We actually missed the turnoff on the way in, but it just felt nice to be out of the forest for a change. The trail turns to the right just before this spot, but it is still possible to get back on track by continuing to the far side of the fen ahead.
Yes, hikers should watch their speed here! Zosia holds up a fallen sign at the edge of a meadow.
One of the nicest backcountry cabins I've seen! The Owlhead Chalet is located about five kilometres from the trailhead and is free for use by the general public.
There's a king-sized bed up there! Inside the spacious shelter, Zosia climbs up a ladder to check out the loft.
It's better than looking at tree trunks! Low clouds to the northwest obscure views of Shuswap Lake from the top of Skinny Ridge.
Still wasn't sure if we would be able to get up there at this point... Mara Mountain Lookout and the top of Morton Peak come into sight.
We were kind of on our own here for route-finding... Zosia enters Super Bowl below the northeast side of Morton Peak.  She would eventually head for the col directly ahead and traverse over a subsidiary high point (right of centre) to reach the final summit block (right).  An easier route may be to traverse right and bypass the subsidiary high point.
A bit unsure of where to go next, Zosia and I crossed Super Bowl and climbed up to an obvious col in hopes of following the ridge westward to the top of Morton Peak.  Getting to the col entails crossing a boulder field which was rather tricky because the abundance of snow made for some slippery footing on the ankle-breaking rocks.  Upon reaching the col, we turned right (west), and Zosia led us up through a couple of steep cliff bands which proved to be quite challenging in the snowy conditions.  After climbing over a subsidiary high point, we dropped down slightly to yet another col before climbing up the final summit block on a snow-covered trail.  The restored lookout building is still in decent shape, and we were grateful to be able to take shelter from the wind inside it.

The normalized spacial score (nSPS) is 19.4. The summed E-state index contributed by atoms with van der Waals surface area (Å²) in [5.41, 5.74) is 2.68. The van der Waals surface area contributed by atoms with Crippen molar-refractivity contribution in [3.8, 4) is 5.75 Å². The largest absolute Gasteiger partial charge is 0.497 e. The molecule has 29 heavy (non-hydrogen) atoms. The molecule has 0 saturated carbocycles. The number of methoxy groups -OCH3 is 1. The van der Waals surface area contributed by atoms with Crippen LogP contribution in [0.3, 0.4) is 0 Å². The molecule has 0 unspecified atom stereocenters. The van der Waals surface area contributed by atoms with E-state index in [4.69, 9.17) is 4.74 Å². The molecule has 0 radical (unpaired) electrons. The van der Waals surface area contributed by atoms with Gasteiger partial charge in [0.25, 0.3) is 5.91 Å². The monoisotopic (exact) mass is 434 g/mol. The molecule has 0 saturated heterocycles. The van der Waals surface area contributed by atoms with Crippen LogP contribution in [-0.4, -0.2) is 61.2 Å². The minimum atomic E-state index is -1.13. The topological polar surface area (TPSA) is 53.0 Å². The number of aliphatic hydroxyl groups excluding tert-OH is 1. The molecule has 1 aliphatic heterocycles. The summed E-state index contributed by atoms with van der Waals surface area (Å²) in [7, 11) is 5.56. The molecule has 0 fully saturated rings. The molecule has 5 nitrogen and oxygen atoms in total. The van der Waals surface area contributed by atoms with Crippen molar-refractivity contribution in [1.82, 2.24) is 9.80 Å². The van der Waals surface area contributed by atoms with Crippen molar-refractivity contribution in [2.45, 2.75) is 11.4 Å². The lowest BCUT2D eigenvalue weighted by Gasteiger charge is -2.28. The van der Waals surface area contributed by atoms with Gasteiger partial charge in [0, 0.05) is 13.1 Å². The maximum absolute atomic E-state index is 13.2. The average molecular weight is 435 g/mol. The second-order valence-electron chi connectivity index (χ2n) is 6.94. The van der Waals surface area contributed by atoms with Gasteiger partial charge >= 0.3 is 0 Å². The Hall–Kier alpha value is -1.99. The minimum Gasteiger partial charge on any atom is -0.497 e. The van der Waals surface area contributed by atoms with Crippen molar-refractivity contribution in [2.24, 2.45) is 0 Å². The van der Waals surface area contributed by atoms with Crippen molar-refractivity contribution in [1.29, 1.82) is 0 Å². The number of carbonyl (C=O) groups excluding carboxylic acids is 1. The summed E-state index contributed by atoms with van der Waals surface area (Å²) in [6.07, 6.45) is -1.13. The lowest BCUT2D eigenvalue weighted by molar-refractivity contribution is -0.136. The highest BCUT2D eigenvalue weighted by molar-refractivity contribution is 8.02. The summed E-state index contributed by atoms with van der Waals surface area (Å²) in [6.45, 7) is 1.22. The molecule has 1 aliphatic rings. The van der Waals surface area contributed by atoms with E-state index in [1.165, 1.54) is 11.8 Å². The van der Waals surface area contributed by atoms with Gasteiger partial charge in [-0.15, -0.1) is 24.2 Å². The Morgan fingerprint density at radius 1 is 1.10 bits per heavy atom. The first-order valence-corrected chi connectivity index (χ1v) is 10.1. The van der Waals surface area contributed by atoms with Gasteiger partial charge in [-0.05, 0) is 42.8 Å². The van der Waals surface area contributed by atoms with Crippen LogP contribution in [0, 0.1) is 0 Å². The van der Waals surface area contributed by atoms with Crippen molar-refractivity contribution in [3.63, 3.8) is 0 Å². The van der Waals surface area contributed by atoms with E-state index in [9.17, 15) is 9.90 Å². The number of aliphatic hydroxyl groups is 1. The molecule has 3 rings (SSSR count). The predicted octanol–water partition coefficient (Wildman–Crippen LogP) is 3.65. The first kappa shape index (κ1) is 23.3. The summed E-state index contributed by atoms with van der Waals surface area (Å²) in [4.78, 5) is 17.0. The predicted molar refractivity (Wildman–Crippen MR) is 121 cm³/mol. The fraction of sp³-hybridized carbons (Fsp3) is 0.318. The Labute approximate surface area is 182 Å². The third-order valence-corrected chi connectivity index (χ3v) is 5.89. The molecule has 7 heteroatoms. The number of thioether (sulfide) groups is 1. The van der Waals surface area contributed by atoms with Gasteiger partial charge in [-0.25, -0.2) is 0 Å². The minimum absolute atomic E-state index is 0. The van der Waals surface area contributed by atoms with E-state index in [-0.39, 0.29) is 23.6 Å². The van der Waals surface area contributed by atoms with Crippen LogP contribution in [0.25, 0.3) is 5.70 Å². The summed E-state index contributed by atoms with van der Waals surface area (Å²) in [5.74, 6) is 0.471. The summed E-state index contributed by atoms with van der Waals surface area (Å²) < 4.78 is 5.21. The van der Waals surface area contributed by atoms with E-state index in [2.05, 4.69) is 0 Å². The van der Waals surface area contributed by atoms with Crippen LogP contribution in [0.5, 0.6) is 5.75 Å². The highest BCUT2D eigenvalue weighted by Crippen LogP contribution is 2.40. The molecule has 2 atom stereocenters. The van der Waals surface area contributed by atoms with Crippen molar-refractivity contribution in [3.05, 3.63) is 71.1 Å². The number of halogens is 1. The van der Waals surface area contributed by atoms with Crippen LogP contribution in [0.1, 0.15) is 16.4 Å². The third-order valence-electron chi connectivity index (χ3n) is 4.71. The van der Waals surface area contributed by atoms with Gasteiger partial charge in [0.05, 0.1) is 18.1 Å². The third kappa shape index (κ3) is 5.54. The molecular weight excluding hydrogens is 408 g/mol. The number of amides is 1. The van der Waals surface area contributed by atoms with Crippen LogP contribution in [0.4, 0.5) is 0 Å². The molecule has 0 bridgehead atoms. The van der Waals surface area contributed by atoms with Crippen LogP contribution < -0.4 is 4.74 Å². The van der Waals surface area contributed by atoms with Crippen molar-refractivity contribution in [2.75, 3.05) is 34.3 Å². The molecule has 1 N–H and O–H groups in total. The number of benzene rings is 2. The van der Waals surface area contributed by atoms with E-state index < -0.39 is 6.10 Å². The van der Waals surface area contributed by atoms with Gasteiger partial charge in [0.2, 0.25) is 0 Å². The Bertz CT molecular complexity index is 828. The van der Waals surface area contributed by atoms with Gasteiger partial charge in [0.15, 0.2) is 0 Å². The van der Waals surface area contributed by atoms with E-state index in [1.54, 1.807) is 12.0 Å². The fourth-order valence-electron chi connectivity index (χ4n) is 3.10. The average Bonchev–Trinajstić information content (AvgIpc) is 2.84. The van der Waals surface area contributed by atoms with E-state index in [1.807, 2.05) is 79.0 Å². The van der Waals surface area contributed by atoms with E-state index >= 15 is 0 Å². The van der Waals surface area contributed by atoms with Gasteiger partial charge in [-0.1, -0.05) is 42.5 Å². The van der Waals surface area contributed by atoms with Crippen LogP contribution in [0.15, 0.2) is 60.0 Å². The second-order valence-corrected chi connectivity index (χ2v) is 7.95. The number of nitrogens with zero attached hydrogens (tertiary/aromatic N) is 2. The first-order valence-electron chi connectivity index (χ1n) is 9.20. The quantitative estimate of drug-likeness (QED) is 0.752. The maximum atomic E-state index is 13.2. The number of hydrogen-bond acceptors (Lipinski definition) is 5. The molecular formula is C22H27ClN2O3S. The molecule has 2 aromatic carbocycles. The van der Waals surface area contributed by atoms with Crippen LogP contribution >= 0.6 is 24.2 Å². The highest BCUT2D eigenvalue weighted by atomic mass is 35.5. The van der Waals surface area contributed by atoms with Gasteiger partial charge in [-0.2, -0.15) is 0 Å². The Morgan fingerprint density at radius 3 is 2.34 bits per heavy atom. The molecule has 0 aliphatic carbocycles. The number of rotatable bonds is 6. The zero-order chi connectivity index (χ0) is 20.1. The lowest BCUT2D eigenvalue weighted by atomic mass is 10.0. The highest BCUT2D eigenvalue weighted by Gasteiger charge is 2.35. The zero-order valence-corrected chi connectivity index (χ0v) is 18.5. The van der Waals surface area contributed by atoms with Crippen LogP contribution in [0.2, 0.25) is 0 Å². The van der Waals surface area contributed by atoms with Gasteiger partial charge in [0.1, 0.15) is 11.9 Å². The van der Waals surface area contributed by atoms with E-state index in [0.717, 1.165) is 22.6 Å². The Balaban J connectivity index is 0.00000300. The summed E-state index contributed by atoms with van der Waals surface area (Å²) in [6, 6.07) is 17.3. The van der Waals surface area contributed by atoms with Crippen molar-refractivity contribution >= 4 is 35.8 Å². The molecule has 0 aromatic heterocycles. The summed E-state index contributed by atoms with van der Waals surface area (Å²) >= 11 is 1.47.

This would be a fine place for a ski tour later in the winter! Here is a look back at Sonny's and Zosia's tracks through Super Bowl.
We're on our own here for route-finding... Zosia scrambles up some snowy rocks above the col.
Hard Class 3 scrambling ahead! A steep cliff band appears to block further progress up the ridge, but a weakness can be found just a little above and to the right of Zosia.
Zosia's not afraid to get down and dirty! Zosia leads the way up some steep and bushy terrain.
Outstanding scrambling, Zosia! Zosia approaches the top of the subsidiary high point.

Can you spot the hidden outhouse?

The final summit block is just beyond another col in this view from near the subsidiary high point.


Looks like someone tried to blow up the shitter!  

Zosia checks out a well-ventilated outhouse just below the summit.

A well-earned summit (ie. we didn't drive up here with a jeep or snowmobile)! Zosia takes the last few steps before the summit.
This was the less-windy side of the building! Sonny and Zosia stand in front of Mara Mountain Lookout on the summit of Morton Peak (2248 metres).